21st DIHAC cross-cultural exchange meeting analysis report


Empowering Healthy Ageing and Long-term Care through Digital and Social Pathways in India and Singapore

Silvia Perel-Levin, Myat Yadana Kyaw, Mahendra Kumar Gupta, Saurabh Bhagat, Adrian Tan, Thet Htoo Pan, Nadila Mulati, Vandana Gerg, Myo Nyein Aung

Report in Japanese  Report in Thai 

Digitally Inclusive Healthy Ageing Communities (DIHAC) is a cross-cultural study primarily based on Japan, Republic of Korea, Singapore and Thailand, and further expanded to India. In this 21st Digitally Inclusive, Healthy Ageing Communities (DIHAC) Study Cross-cultural Exchange Meeting, we invited speakers to learn the distinct cross-cultural approaches to Community Based Social Innovations (CBSI) in India, and Singapore, gaining valuable insights into their respective strategies and innovations. Healthy ageing and long-term care initiatives in India, the world’s biggest population, and digital inclusion initiatives in Singapore, the global and Southeast Asia regional leader in digital economy, are utmost interest for scholars, researchers, professionals and policy makers.

Principal Investigator of the DIHAC study, Dr. Myo Nyein Aung, Associate Professor welcomed all the participants and took an ice break by socializing. More than 70 participants such as researchers, academics, stakeholders, community leaders and PhD students of global health, gerontology, sociology and ICT from over 10 countries participated in the meeting.  We are honored to have Ms. Silvia Perel-Levin, International Network for the Prevention of Elder Abuse (INPEA) and International Longevity Centre Global Alliance (ILC GA) main representative to the UN, Geneva, Chair sub-committee on the human rights of older persons. Past Chair, Geneva NGO Committee on Ageing, Geneva as the meeting chairperson.

As an UN advocate, Ms. Silvia’s opening speech was an insightful welcome to the meeting, stating “What happens at the global level has an impact on the policies and activities at the local level. But not enough is linked between the local work, nor translated into our daily practice.” The importance of creating digitally active healthy ageing communities (DIHAC) was highlighted as information and communication technology (ICT) and artificial intelligence (AI) having the potential to improve the well-being of older persons if the autonomy and independence to participation in society are maintained. A human rights-based approach would ensure technology is a means for inclusion rather than a tool for further segregation and exclusion that is so often the case. During the lockdown of COVID-19 pandemic where older persons were more restricted than others, those who had access benefited from ICT in accessing information, services and maintain social connection with family and friends. ICT should be available, accessible, and acceptable without any discrimination, and older persons should be included in the design, training and use of new technologies, not merely being users. Moreover, ICT can support financial autonomy of older persons by using online banking services. Ms. Silvia concluded the opening speech by focusing on support in all micro-, meso-, and macro-levels to include older persons in consultations and policymaking.

Figure: Chairperson Ms. Silvia Perel-Levin, speakers, international audience and DIHAC study team at the 21st DIHAC meeting

DIHAC 21st meeting 1st speaker summary

The first speaker, Mahendra Kumar Gupta, Advocate at the Supreme Court, and President of the Residents’ Welfare Association (RWA) at Woodbury Towers, delivered a presentation on “Healthy Ageing Activities of Residential Welfare Associations in the Neighborhood of Faridabad, Haryana, Delhi NCR.” RWAs are non-governmental organizations formed in the interests of residents of a specific urban or semi-urban area in India. During his talk, he highlighted the community initiatives undertaken by the RWA to support older residents in the area. Referring to the four stages of life in Hindu philosophy, he said that people engage in social and spiritual activities more, in the last two stages, Vanaprastha and Sannyasa. Therefore, RWA activities are designed and arranged to support older people by linking with health and social care services.  RWA provides digital training sessions for seniors. Furthermore RWAs organize educational sessions on nutrition by invited doctors and dieticians, and offering basic physical checkups. Additionally, the organization offers physical and emotional support, as well as funeral services, particularly for older individuals who live alone. For social and religious activities, RWA is now arranging programs for seniors to visit religious places for spiritual health. Mr. Gupta Mahendra emphasized the importance of fostering a sense of “family” within the community, treating every resident as a valued member, and thereby creating a supportive and sustainable network for residents and other stakeholders alike. Through collaborations with partner organizations, stakeholders, and governmental organizations, RWAs foster the healthy ageing of older people, advocating human rights for the older.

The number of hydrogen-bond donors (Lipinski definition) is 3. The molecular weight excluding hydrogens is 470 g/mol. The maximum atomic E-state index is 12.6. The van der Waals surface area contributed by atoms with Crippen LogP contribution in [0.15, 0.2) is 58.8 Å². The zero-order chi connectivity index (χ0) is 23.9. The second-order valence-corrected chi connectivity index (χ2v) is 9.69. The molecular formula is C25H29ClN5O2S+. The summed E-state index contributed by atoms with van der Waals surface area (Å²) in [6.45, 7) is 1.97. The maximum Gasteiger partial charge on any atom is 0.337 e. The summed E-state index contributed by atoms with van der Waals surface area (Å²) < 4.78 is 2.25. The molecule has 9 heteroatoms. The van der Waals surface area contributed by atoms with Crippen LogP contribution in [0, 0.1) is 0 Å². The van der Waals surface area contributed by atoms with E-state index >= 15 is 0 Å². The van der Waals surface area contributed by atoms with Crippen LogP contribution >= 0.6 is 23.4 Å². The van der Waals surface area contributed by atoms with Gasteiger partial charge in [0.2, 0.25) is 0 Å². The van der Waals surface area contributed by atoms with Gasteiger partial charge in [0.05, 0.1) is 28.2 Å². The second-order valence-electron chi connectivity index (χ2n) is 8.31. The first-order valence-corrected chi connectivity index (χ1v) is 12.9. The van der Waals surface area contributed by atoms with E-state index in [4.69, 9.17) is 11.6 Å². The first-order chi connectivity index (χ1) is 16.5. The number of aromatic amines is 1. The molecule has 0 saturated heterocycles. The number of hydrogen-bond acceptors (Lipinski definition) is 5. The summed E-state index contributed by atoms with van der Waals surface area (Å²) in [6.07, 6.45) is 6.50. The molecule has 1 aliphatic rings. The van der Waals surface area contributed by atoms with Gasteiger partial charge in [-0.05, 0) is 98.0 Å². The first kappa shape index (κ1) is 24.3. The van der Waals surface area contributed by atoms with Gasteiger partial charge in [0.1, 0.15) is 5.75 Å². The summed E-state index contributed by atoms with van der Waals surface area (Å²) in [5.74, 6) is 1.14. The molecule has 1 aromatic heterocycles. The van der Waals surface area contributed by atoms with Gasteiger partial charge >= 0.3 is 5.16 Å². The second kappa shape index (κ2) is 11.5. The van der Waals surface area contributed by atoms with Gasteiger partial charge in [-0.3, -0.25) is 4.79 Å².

Figure 2 Mr. Mahendra Kumar Gupta, the President of RWA, and (to the right) DIHAC study team of  Associate Professor Myo Nyein Aung Juntendo University and Assistant Professor Vandana Gerg, Manav Rachna International Institute for Research Studies at Senior Citizen club, Charmswood, Faridabad, Haryana

DIHAC 21st meeting 2nd speaker summary

The second speaker for the 21st DIHAC Meeting was Mr. Saurabh Bhagat, CEO of the SHEOWS Foundation. He shared the three-decade-long commitment and effort of the SHEOWS Foundation for abandoned older persons in India. Abandonment or neglect is one form of elderly abuse and is predicted to increase as the population ageing has now become a global phenomenon. In the speech, Mr. Bhagat started with the development of older people’s abandonment in India. It was only two decades ago that the news of older persons’ abandonment became headlines and popular in India. Many factors have contributed to the development of this problem not limiting to changes in social structures from joint families to nuclear families, migration of younger generations for career opportunities and lack of financial security and financial dependency of older people.  To tackle the physical, psychological, and social consequences that emerged from the abandonment, the SHEOWS Foundation started as a team of rescuing people in 2003. The team went around the city to look for people who were left on the street without any access to food, medicine, and shelter. The Sheows Foundation provided medical care, food and home for the lost older people with a comprehensive team of medical doctors, paramedics and qualified technicians. Now, the foundation has expanded to provide geriatric care and is planning to collaborate with experts and scholars from Japan and other countries to understand the diversity of ageing care across various cultural contexts. In addition to taking care of homeless seniors, the SHEOWS Foundation also helps reconnect lost older individuals with their families, and more than 3,000 people have been reunited with their families. Mr. Bhagat also discussed how Indian policies and laws have been amended and developed to protect the rights and welfare of older people. The implementation of these policies and laws is still facing challenges and needs proactive measures for older people with cognitively declined older individuals. Mr. Bhagat also added that networks and collaboration to assist in connecting older people in need of help, and these links are crucial for the betterment of care and services. To summarise, the SHEOWS Foundation provides a second home and family for the most vulnerable older people and facilitates them to spend their last decades of life in physically and mentally comfortable surroundings. While providing care for older people, the SHOEWS Foundation also advocates for their rights as the inclusion of older people in developing policies and protecting their rights are fundamental in achieving goals for decades of healthy ageing.